Forest Service Raises Concerns About ACP and Salamanders

Courtesy: StevenDavidJohnson.com and Wild Virginia
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CHARLOTTESVILLE, VA (NEWSPLEX) -- The U.S. Forest Service is raising concerns about the Atlantic Coast Pipeline project and its potential impacts on a couple of species of threatened salamanders.

According to a release from Wild Virginia, the USFS sent a letter to the Federal Energy Regulatory Commission earlier this month about two rare species of salamander, the Cheat Mountain salamander and the Cow Knob salamander.

Under Draft State Wildlife Plans in Virginia and West Virginia, both species are listed as needing protection to prevent habitat loss.

The Virginia Department of Game and Inland Fisheries says the Cow Knob salamander is at an extremely high risk for extinction due to its limited habitat range in the Appalachian Mountains.

The USFS has determined that the effects of the ACP on the Cow Knob salamander must be avoided.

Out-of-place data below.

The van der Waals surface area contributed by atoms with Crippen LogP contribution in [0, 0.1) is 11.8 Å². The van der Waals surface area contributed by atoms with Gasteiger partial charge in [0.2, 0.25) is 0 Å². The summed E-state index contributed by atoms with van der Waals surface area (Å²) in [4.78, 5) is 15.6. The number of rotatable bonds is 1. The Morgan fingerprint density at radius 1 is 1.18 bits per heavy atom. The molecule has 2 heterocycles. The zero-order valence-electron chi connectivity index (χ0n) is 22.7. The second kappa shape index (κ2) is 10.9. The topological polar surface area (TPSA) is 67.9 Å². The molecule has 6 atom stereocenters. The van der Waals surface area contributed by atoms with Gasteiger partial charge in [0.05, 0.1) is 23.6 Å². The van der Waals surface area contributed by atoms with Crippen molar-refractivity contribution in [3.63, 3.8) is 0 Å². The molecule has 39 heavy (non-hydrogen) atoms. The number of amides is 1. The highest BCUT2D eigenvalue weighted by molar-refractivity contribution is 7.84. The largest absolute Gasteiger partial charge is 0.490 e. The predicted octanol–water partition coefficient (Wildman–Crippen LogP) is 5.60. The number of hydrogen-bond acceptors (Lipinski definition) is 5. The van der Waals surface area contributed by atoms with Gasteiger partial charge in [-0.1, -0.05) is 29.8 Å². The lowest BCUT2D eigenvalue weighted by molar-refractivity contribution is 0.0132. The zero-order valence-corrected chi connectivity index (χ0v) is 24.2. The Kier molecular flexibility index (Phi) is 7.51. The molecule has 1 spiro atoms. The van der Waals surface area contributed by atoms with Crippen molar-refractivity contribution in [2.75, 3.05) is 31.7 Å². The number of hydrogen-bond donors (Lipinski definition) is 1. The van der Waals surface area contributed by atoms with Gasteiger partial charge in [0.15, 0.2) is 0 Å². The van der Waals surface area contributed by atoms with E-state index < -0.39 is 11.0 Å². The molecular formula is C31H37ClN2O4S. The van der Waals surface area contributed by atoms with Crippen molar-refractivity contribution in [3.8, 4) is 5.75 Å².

It recommends changing the route of the pipeline to avoid as much of the salamanders' habitats as possible, possibly going south of South Sister Knob and Chestnut Ridge or north of Romney, West Virginia.

Another proposal would have the pipeline construction crews bore through Shenandoah Mountain, but that would not eliminate impacts on the habitats of the two species.

The U.S. Fish and Wildlife Service has been petitioned to list the Cow Knob salamander under the Endangered Species Act, which will be reviewed next year.

Wild Virginia wants the USFS to request a Programmatic Environmental Impact Statement, to ensure FERC considers all of the impacts of the proposed pipelines.



 
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